4. There must be a spiritual and supernatural knowledge of Christ imparted by the Holy Spirit. That is in view in 1 John 5:20, “we know that the Son of God is come, and hath given us an understanding, that we may know Him that is true.” The faculty must be suited to the object or subject known. The natural understanding is capable of taking in Christ and knowing Him in a natural way, but we must be “renewed in the spirit of our mind” (Eph. 4:23) before we can know Christ in a spiritual way. There must be a supernatural work of grace wrought upon the mind by the Holy Spirit before there can be any inward and spiritual apprehension of the supernatural and spiritual person of Christ. That
is the true and saving knowledge of Christ which fires the affections, sanctifies the will, and raises up the mind to a spiritual fixation on the Rock of Ages. It is this knowledge of Him which is “life eternal” (John 17:3). It is this knowledge which produces faith in Christ, love for Him, submission to Him. It is this knowledge which causes the soul to truthfully and joyously exclaim, “whom have I in heaven but Thee? and there is none upon earth that I desire beside Thee” (Psa. 73:25).
“No man can come to Me, except the Father which hath sent Me draw him” (John 6:44). It is by the secret and effectual operation of the Spirit that the Father brings each of his elect to a saving knowledge of Christ. These operations of the Spirit begin by his enlightening the understanding, renewing the mind. Observe carefully the order in Ezekiel 37:14, “And shall put My Spirit in you, and ye shall live . . . then shall ye know that I am the Lord.” No sinner ever comes to Christ until the Holy Spirit first comes to him!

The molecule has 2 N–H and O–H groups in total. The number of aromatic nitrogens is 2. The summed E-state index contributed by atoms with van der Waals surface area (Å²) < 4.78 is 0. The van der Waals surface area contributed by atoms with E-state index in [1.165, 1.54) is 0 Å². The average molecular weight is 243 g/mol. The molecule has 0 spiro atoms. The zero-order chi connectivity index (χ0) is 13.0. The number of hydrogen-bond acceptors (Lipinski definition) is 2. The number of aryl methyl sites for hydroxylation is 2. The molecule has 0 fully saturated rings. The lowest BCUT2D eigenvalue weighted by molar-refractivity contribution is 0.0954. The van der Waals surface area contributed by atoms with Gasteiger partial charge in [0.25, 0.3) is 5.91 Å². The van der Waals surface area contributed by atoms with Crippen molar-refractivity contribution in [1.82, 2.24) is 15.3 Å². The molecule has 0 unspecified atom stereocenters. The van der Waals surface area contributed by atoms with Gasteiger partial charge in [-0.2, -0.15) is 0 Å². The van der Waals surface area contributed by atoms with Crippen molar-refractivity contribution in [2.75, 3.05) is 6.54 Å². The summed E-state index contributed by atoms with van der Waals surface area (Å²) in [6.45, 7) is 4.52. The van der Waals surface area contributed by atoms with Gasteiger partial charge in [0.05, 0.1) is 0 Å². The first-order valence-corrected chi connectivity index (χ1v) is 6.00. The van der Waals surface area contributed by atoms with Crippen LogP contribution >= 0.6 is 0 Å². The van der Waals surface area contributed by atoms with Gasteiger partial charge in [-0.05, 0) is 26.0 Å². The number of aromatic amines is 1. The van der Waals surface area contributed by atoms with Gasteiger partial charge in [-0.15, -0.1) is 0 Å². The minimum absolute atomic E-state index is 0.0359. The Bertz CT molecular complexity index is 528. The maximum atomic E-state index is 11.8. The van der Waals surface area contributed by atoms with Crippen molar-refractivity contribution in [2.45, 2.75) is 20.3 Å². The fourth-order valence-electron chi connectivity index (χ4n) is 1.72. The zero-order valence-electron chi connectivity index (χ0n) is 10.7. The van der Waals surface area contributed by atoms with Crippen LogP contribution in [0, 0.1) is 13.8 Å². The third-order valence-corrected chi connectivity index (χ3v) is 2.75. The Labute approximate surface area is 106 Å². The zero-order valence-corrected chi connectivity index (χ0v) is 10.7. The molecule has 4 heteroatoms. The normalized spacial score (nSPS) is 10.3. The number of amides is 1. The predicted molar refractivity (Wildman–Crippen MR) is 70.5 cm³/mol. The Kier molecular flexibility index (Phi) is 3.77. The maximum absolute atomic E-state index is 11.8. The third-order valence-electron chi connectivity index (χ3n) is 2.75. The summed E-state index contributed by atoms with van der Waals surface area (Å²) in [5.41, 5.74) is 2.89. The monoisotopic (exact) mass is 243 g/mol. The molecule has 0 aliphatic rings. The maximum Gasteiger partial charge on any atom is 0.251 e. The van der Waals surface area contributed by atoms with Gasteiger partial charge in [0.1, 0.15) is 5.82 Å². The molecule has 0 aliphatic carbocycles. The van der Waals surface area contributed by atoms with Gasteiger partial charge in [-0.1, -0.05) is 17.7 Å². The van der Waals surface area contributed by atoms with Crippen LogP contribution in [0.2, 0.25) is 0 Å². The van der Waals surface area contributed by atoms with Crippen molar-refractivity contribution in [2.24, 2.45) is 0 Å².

And no sinner will savingly believe on Christ until the Spirit has communicated faith to him (Eph. 2:8, Col. 2:12); and even then, faith is an eye to discern Christ before it is a foot to approach Him. There can be no act without an object, and there can be no exercising of faith upon Christ till Christ is seen in His excellency, sufficiency, and suitability to poor sinners. “That ye may know and believe Me” (Isa. 43:10) is the order. “They that know Thy name will (not “ought to”) put their trust in Thee” (Psa. 9:10). But again, we say, that knowledge must be a spiritual and miraculous one imparted by the Spirit.
The Spirit Himself, and not merely a preacher must take of the things of Christ and show them unto the heart. It is only in God’s “light” that we truly “see light” (Psa. 36:9). The opening of his eyes precedes the conversion of the sinner from Satan unto God (Acts 26:18).
The light of the sun is seen breaking out at the dawn of day, before its heat is felt. It is those who “see” the Son with a supernaturally enlightened understanding that “believe on Him with a spiritual and saving faith (John 6:40). We behold as in a mirror the glory of the Lord, before we are changed into His very image (2 Cor. 3:18). Note the order in Romans 3:11, “there is none that understandeth” goes before “there is none that seeketh after God.” The Spirit must shed His light upon the understanding, which light conveys the actual image of spiritual things in a spiritual way to the mind, forming them on the
soul; much as a sensitive photographic plate receives from the light the images to which it is exposed. This is the “demonstration of the Spirit and of power” (1 Cor. 2:4).
5. How is this spiritual and vital knowledge to be known from a mere theoretical and notional one? By its effects. Unto the Thessalonians Paul wrote, “For our Gospel came not unto you in word only, but also in power, and in the Holy Spirit, and in much assurance” (1 Thess. 1:5), which is partly explained in the next verse, “having received the Word in much affliction, with joy of the Holy Spirit.” The Spirit had given that Word an efficacy which no logic, rhetoric, or persuasive power of men could. It had smitten the conscience, torn open the wounds which sin had made, exposed its festering sores. It had pierced them even to the dividing asunder of soul and spirit. It had slain their good opinion of themselves. It had made them feel the wrath of God burning against them. It had caused them to seriously question if such wretches could possibly find mercy at the hands of a holy God. It had communicated faith to look upon the great Physician of souls. It had given a joy such as this poor world knows nothing of.